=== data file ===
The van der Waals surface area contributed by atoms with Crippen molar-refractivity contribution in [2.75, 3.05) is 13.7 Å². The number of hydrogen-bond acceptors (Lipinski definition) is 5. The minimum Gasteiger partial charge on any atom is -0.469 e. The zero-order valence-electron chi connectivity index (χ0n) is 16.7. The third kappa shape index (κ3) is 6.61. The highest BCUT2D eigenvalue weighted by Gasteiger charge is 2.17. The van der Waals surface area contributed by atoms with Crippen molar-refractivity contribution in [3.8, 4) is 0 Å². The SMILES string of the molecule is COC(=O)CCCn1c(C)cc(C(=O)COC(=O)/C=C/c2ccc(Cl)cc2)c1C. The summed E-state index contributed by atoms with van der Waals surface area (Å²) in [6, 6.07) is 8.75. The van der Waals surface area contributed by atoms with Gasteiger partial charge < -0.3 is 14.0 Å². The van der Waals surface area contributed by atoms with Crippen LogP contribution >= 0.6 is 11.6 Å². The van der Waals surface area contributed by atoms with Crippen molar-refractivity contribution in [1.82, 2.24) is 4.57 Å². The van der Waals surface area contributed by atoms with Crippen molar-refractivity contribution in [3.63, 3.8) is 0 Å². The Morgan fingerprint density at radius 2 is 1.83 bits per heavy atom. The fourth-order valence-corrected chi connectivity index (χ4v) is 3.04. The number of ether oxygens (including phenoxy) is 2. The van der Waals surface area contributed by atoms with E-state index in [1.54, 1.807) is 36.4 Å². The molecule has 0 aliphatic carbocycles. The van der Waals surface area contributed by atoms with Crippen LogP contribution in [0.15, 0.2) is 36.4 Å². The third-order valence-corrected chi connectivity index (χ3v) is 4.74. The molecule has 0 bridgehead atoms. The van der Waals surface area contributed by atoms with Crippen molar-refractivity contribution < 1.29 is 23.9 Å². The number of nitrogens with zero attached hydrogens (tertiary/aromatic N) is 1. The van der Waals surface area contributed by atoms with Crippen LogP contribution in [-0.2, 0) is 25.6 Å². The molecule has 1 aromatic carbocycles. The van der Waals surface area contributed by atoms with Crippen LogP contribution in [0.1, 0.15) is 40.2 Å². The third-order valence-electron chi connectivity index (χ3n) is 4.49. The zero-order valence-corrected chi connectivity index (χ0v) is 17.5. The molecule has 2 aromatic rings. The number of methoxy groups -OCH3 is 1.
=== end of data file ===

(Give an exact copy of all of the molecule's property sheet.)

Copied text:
The van der Waals surface area contributed by atoms with Crippen molar-refractivity contribution in [2.75, 3.05) is 13.7 Å². The number of hydrogen-bond acceptors (Lipinski definition) is 5. The minimum Gasteiger partial charge on any atom is -0.469 e. The zero-order valence-electron chi connectivity index (χ0n) is 16.7. The third kappa shape index (κ3) is 6.61. The highest BCUT2D eigenvalue weighted by Gasteiger charge is 2.17. The van der Waals surface area contributed by atoms with Crippen molar-refractivity contribution in [3.8, 4) is 0 Å². The SMILES string of the molecule is COC(=O)CCCn1c(C)cc(C(=O)COC(=O)/C=C/c2ccc(Cl)cc2)c1C. The summed E-state index contributed by atoms with van der Waals surface area (Å²) in [6, 6.07) is 8.75. The van der Waals surface area contributed by atoms with Gasteiger partial charge < -0.3 is 14.0 Å². The van der Waals surface area contributed by atoms with Crippen LogP contribution >= 0.6 is 11.6 Å². The van der Waals surface area contributed by atoms with Crippen molar-refractivity contribution in [1.82, 2.24) is 4.57 Å². The van der Waals surface area contributed by atoms with Crippen molar-refractivity contribution in [3.63, 3.8) is 0 Å². The Morgan fingerprint density at radius 2 is 1.83 bits per heavy atom. The fourth-order valence-corrected chi connectivity index (χ4v) is 3.04. The number of ether oxygens (including phenoxy) is 2. The van der Waals surface area contributed by atoms with E-state index in [1.54, 1.807) is 36.4 Å². The molecule has 0 aliphatic carbocycles. The van der Waals surface area contributed by atoms with Crippen LogP contribution in [0.15, 0.2) is 36.4 Å². The third-order valence-corrected chi connectivity index (χ3v) is 4.74. The molecule has 0 bridgehead atoms. The van der Waals surface area contributed by atoms with Crippen molar-refractivity contribution < 1.29 is 23.9 Å². The number of nitrogens with zero attached hydrogens (tertiary/aromatic N) is 1. The van der Waals surface area contributed by atoms with Crippen LogP contribution in [-0.2, 0) is 25.6 Å². The molecule has 1 aromatic carbocycles. The van der Waals surface area contributed by atoms with Crippen LogP contribution in [0.1, 0.15) is 40.2 Å². The third-order valence-electron chi connectivity index (χ3n) is 4.49. The zero-order valence-corrected chi connectivity index (χ0v) is 17.5. The molecule has 2 aromatic rings. The number of methoxy groups -OCH3 is 1.